Public Legal Education
This entry examines a promising approach to promoting advocacy in the human rights sector.
A poster has been made available by the British Institute of Human Rights to help practitioners identify human rights issues in any practice area.
The British Institute for Human Rights has made a workbook available for those with mental health or mental capacity issues and their advocates.
Dean Anthony Da Conceicao has released some straightforward tips on how to deliver the best and most effective services for people with autism.
UNICEF have released a new advocacy toolkit for LIPs and others dealing with children's legal issues.
In essence, Legal Design reformats the presentation of legal advice, information services and resources in a way which makes it easily accessible and understandable. Legal design puts the users of the system at the heart of its considerations and develops services and products based solely on their needs, understanding and likely user journey.
The Provincial Court of British Columbia, in partnership with Clicklaw, have created (regularly updated) mobile-friendly guides to online legal information resources for self-represented litigants, and others who require assistance when starting out on the path to problem resolution for Provincial Court matters.
The new web tool uses an algorithm to work out if there is a good case, prepares a letter to send to the defendant and calculates what it believes the case is worth. Alongside, it provides case evaluation, letter and valuation tools.
(Author: Richard Grimes, Editorial Board member, International Journal of Public Legal Education) Access to justice is not just about being able to find and afford a lawyer. Being aware of rights (and responsibilities) is an important component of the A2J debate. Legal literacy is vitally important both in terms of recognising problems and knowing what to do and where to go.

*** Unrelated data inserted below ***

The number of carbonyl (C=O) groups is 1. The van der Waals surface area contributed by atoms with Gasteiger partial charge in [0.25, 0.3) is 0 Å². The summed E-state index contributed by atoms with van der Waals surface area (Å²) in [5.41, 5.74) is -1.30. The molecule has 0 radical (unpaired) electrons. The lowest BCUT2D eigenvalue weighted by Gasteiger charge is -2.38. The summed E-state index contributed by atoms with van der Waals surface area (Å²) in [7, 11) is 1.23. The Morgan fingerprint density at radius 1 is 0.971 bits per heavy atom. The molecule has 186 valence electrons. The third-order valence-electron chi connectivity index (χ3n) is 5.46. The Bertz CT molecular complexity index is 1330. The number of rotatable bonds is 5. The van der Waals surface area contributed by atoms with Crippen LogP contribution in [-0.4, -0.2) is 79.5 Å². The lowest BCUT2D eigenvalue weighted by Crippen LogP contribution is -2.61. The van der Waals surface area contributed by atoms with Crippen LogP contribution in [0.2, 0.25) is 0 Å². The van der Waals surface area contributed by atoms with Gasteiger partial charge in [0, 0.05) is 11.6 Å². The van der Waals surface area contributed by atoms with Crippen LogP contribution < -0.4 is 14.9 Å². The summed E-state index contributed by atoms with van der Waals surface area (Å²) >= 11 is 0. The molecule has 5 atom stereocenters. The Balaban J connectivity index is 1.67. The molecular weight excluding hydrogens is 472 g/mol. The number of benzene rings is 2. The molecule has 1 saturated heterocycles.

(Author: Natalia Rymaszewska, Interim Chief Executive, RightsInfo). Human Rights are vital to protect us against injustice. They make our society fairer and more equal. But the human rights system remains fragile. Understanding of and support for human rights in the UK is low with a 2012 public attitudes survey by YouGov/EDF showing that just 22% people in Britain are pro-human rights - the majority are ambivalent.
The Law Society helps people understand their rights and how the legal system works. Solicitors and education professionals require high quality resources that are accurate, relevant and engaging. In February 2016, the Law Society issued its guidance on public legal education for solicitors’ firms of all sizes, from high street practices to big city firms. It outlined the range of ways in which firms can provide PLE, from leaflets to local campaigns or workshops in schools, in prisons, and in youth or community groups. The guidance also makes the business case for providing public legal education and suggests firms approach the provision of this pro bono service strategically, consulting their community so that they are confident that they are meeting local needs.
PLE resources available for use.
Law for Life has worked with many organisations to provide training for intermediaries, informal advisers, or problem-noticers as to how to help the people they come into contact with deal with common legal problems.
Make Our Rights Reality (MORR) is a national project from Youth Access which teaches young people about their rights and gives them a voice to challenge injustice.